It's not a one and done action. This isn't something that you look at now. Maybe you address a current issue and then move on. It's like that never-ending mountain that doesn't have a summit necessarily. There's never a summit to be reached in this regard. Tolerating marginal or negative behaviors in ourselves and others is the antithesis of growth. We’ll continue to be a stumbling block going forward unless we create or develop characteristics within ourselves to not be okay with those things that we're simply tolerating. We could get into a deeper conversation about integrity and character. For the purposes of this discussion, I'll just say that most of the time, the things we tolerate are counter to our stated and unstated values and purposes.What are you willing to tolerate to keep you from your goals? Click To Tweet
I want to share some examples from my own experience, the experience of coaching clients that I have to illustrate some of the things that are being tolerated. I'm not going to go through the consequences, but consider what those consequences might be if these scenarios are allowed to persist and continue. Usually we consider that it's a team member. That's the “issue.” Remember, there are no bad teams, only bad leaders. Consider what needs to be done as a leader in order for these issues to be addressed. I'll give 5 or 6 here. The PT that's not following train protocol to get full buy-in for the full plan of care at initial evaluation with a patient. Leaving the front desk and patient then to determine whether the patient should come once a week, twice a week, three times a week, and not taking a stand but saying, “You guys figure it out, whatever works with your schedule. We'll see you whenever you need to come in.” Consider what are you tolerating in that situation? What are the consequences if that continues?
What about the PT owner who finds out that, as I've stated here in my show or maybe found it in a different study, but less than 20% of patients complete their full plans of care? That PT owner does a little digging into their own clinic and individual provider statistics, and finds that most of one particular PT’s patients fall off after 3 to 5 visits and are in that less than 20% completed range. These patients are thus not reaching their goals or completing their full plans of care. When the PT is asked about it by the owner, he or she simply says, “I can't control if the patients are coming in or not. If they're busy, they're busy. I don't know what to do about that.”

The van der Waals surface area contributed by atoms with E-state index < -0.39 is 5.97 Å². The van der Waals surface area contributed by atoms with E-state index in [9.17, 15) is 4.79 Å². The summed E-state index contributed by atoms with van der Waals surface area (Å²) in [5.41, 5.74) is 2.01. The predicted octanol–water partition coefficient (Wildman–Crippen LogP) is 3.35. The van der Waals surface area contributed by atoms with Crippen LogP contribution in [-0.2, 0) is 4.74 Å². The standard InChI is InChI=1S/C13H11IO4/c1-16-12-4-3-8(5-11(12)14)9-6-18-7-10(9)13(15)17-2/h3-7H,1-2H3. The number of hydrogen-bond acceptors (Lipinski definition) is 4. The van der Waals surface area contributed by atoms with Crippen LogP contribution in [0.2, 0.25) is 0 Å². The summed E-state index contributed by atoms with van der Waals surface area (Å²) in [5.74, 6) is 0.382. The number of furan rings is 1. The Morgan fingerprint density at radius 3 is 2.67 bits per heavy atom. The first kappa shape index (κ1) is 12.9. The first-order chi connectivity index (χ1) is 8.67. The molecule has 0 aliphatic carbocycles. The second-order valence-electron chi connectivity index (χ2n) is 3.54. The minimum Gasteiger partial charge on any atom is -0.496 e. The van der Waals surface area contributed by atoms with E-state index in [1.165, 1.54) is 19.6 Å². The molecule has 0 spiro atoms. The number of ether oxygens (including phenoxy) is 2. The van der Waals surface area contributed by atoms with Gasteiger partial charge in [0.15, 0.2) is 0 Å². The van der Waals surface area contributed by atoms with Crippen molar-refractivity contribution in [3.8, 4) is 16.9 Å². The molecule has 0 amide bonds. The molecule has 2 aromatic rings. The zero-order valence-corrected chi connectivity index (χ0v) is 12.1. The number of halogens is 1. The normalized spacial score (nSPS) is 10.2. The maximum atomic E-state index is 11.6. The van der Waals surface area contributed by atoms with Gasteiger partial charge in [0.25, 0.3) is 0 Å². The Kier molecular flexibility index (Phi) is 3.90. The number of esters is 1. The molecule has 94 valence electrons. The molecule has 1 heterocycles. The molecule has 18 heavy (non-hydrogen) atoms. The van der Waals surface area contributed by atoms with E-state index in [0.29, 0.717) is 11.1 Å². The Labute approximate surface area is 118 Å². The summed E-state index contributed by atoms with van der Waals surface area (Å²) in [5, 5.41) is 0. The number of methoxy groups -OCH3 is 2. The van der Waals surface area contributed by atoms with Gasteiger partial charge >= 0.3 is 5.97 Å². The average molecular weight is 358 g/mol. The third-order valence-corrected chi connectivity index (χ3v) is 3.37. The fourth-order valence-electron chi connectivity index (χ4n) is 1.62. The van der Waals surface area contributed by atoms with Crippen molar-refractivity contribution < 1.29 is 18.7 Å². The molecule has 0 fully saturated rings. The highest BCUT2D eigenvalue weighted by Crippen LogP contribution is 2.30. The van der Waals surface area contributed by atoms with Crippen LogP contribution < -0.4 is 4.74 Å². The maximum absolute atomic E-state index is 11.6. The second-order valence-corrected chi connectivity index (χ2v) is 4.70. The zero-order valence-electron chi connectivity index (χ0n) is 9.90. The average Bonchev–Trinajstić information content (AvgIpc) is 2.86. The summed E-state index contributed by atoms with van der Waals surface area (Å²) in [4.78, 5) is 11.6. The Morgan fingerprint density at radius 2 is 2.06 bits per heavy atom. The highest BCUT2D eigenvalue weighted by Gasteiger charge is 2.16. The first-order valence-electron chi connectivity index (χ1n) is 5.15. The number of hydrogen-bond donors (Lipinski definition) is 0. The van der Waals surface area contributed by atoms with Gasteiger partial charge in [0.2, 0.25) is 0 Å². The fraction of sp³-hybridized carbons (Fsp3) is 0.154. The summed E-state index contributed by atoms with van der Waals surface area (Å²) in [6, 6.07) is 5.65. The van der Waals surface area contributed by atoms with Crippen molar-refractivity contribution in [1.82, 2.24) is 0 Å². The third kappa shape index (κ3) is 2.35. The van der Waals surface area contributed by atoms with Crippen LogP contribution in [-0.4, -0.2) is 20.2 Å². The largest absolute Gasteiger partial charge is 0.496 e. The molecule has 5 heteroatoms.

What are we tolerating? What is the consequence? In that one, I'll tell you the average outpatient orthopedic clinic loses on average $150,000 a year because patients aren't completing a full plan of care. I'll give you that one. What about this? Front desk is found to be collecting only 50% of over the counter collections. That means only 50% of the copays, deductibles, and coinsurance are being collected at the time of service. Typically, this is struggled off by the front desk and maybe excuses are made that the patients forgot their purse or they don't have their credit card on them at the time or, “We'll just let the billing department handle it.” What are we tolerating? A lot of money and what are the consequences?
How about this? This might be a little bit more relevant to our situations. Six months into this economic downturn, there's a clinic that is overstaffed. Reserves are depleting and there's no immediate increase in new patients on the horizon. How much longer do you tolerate the overstaffing and negative profit margins? These next few are owner-specific. An owner has a team member that complained about their pay, their hours, even asking if meetings are on the clock or not. It's gotten to a point and sour the relationship to a point where this team member now avoids interaction with their supervisors and even the owner. However, they're productive and their patients have no complaints. Is that conduct tolerable? Are we tolerating something? What are the consequences?